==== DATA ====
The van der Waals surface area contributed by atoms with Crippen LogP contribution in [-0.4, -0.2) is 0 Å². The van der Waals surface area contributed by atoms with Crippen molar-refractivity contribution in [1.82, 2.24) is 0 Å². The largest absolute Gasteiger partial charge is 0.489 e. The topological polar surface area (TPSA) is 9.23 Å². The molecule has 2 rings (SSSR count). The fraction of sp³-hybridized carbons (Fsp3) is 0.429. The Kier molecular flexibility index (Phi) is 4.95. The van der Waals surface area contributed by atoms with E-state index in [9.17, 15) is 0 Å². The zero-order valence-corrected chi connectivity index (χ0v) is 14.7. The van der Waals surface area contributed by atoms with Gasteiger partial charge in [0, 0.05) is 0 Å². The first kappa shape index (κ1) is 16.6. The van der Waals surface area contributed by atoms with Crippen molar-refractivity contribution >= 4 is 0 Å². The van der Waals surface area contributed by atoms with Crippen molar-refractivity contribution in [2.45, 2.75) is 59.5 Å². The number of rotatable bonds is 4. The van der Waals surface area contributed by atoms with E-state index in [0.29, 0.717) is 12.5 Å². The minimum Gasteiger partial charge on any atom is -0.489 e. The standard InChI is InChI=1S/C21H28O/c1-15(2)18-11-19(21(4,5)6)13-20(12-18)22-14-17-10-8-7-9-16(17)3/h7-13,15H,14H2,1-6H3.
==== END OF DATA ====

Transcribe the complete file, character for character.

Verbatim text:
The van der Waals surface area contributed by atoms with Crippen LogP contribution in [-0.4, -0.2) is 0 Å². The van der Waals surface area contributed by atoms with Crippen molar-refractivity contribution in [1.82, 2.24) is 0 Å². The largest absolute Gasteiger partial charge is 0.489 e. The topological polar surface area (TPSA) is 9.23 Å². The molecule has 2 rings (SSSR count). The fraction of sp³-hybridized carbons (Fsp3) is 0.429. The Kier molecular flexibility index (Phi) is 4.95. The van der Waals surface area contributed by atoms with E-state index in [9.17, 15) is 0 Å². The zero-order valence-corrected chi connectivity index (χ0v) is 14.7. The van der Waals surface area contributed by atoms with Gasteiger partial charge in [0, 0.05) is 0 Å². The first kappa shape index (κ1) is 16.6. The van der Waals surface area contributed by atoms with Crippen molar-refractivity contribution >= 4 is 0 Å². The van der Waals surface area contributed by atoms with Crippen molar-refractivity contribution in [2.45, 2.75) is 59.5 Å². The number of rotatable bonds is 4. The van der Waals surface area contributed by atoms with E-state index in [0.29, 0.717) is 12.5 Å². The minimum Gasteiger partial charge on any atom is -0.489 e. The standard InChI is InChI=1S/C21H28O/c1-15(2)18-11-19(21(4,5)6)13-20(12-18)22-14-17-10-8-7-9-16(17)3/h7-13,15H,14H2,1-6H3.